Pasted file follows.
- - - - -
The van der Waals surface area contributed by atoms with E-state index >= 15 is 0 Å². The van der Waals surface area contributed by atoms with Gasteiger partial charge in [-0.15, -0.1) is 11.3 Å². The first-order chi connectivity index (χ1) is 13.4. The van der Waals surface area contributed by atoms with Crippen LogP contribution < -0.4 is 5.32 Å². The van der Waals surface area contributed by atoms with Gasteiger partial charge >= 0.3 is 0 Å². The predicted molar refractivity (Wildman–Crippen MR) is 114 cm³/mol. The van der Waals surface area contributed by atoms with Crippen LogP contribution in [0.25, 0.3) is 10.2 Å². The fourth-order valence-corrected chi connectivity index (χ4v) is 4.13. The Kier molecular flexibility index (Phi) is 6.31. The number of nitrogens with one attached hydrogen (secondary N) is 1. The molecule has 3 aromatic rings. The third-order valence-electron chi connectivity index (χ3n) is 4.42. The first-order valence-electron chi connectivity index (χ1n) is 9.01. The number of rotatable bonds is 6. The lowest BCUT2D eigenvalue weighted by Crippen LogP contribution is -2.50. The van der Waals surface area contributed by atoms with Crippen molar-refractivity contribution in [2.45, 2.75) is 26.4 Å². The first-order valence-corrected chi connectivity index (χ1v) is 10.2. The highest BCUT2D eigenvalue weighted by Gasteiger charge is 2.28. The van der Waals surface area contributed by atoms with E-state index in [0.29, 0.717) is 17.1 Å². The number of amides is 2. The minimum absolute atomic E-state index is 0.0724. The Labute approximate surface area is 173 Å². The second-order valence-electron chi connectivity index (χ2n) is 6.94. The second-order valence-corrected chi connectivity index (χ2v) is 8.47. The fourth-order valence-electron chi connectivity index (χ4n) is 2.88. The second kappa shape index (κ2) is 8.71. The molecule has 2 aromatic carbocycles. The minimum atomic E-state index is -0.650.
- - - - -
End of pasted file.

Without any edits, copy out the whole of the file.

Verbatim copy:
The van der Waals surface area contributed by atoms with E-state index >= 15 is 0 Å². The van der Waals surface area contributed by atoms with Gasteiger partial charge in [-0.15, -0.1) is 11.3 Å². The first-order chi connectivity index (χ1) is 13.4. The van der Waals surface area contributed by atoms with Crippen LogP contribution < -0.4 is 5.32 Å². The van der Waals surface area contributed by atoms with Gasteiger partial charge >= 0.3 is 0 Å². The predicted molar refractivity (Wildman–Crippen MR) is 114 cm³/mol. The van der Waals surface area contributed by atoms with Crippen LogP contribution in [0.25, 0.3) is 10.2 Å². The fourth-order valence-corrected chi connectivity index (χ4v) is 4.13. The Kier molecular flexibility index (Phi) is 6.31. The number of nitrogens with one attached hydrogen (secondary N) is 1. The molecule has 3 aromatic rings. The third-order valence-electron chi connectivity index (χ3n) is 4.42. The first-order valence-electron chi connectivity index (χ1n) is 9.01. The number of rotatable bonds is 6. The lowest BCUT2D eigenvalue weighted by Crippen LogP contribution is -2.50. The van der Waals surface area contributed by atoms with Crippen molar-refractivity contribution in [2.45, 2.75) is 26.4 Å². The first-order valence-corrected chi connectivity index (χ1v) is 10.2. The highest BCUT2D eigenvalue weighted by Gasteiger charge is 2.28. The van der Waals surface area contributed by atoms with E-state index in [0.29, 0.717) is 17.1 Å². The number of amides is 2. The minimum absolute atomic E-state index is 0.0724. The Labute approximate surface area is 173 Å². The second-order valence-electron chi connectivity index (χ2n) is 6.94. The second-order valence-corrected chi connectivity index (χ2v) is 8.47. The fourth-order valence-electron chi connectivity index (χ4n) is 2.88. The second kappa shape index (κ2) is 8.71. The molecule has 2 aromatic carbocycles. The minimum atomic E-state index is -0.650.